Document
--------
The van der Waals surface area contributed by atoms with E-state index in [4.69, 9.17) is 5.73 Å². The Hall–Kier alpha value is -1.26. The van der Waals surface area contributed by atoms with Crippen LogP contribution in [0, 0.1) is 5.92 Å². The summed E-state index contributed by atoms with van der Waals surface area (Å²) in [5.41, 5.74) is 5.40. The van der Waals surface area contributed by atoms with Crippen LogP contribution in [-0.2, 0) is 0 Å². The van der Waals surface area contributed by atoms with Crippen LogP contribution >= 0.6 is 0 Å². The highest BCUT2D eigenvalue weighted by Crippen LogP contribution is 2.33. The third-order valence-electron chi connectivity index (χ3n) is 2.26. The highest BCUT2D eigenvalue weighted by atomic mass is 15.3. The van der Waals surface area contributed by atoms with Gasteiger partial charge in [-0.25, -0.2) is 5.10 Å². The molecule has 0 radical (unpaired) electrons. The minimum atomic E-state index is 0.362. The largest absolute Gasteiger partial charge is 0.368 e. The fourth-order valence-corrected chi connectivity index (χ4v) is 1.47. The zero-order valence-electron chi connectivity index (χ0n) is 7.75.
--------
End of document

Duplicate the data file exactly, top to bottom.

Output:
The van der Waals surface area contributed by atoms with E-state index in [4.69, 9.17) is 5.73 Å². The Hall–Kier alpha value is -1.26. The van der Waals surface area contributed by atoms with Crippen LogP contribution in [0, 0.1) is 5.92 Å². The summed E-state index contributed by atoms with van der Waals surface area (Å²) in [5.41, 5.74) is 5.40. The van der Waals surface area contributed by atoms with Crippen LogP contribution in [-0.2, 0) is 0 Å². The van der Waals surface area contributed by atoms with Crippen LogP contribution >= 0.6 is 0 Å². The highest BCUT2D eigenvalue weighted by Crippen LogP contribution is 2.33. The third-order valence-electron chi connectivity index (χ3n) is 2.26. The highest BCUT2D eigenvalue weighted by atomic mass is 15.3. The van der Waals surface area contributed by atoms with Gasteiger partial charge in [-0.25, -0.2) is 5.10 Å². The molecule has 0 radical (unpaired) electrons. The minimum atomic E-state index is 0.362. The largest absolute Gasteiger partial charge is 0.368 e. The fourth-order valence-corrected chi connectivity index (χ4v) is 1.47. The zero-order valence-electron chi connectivity index (χ0n) is 7.75.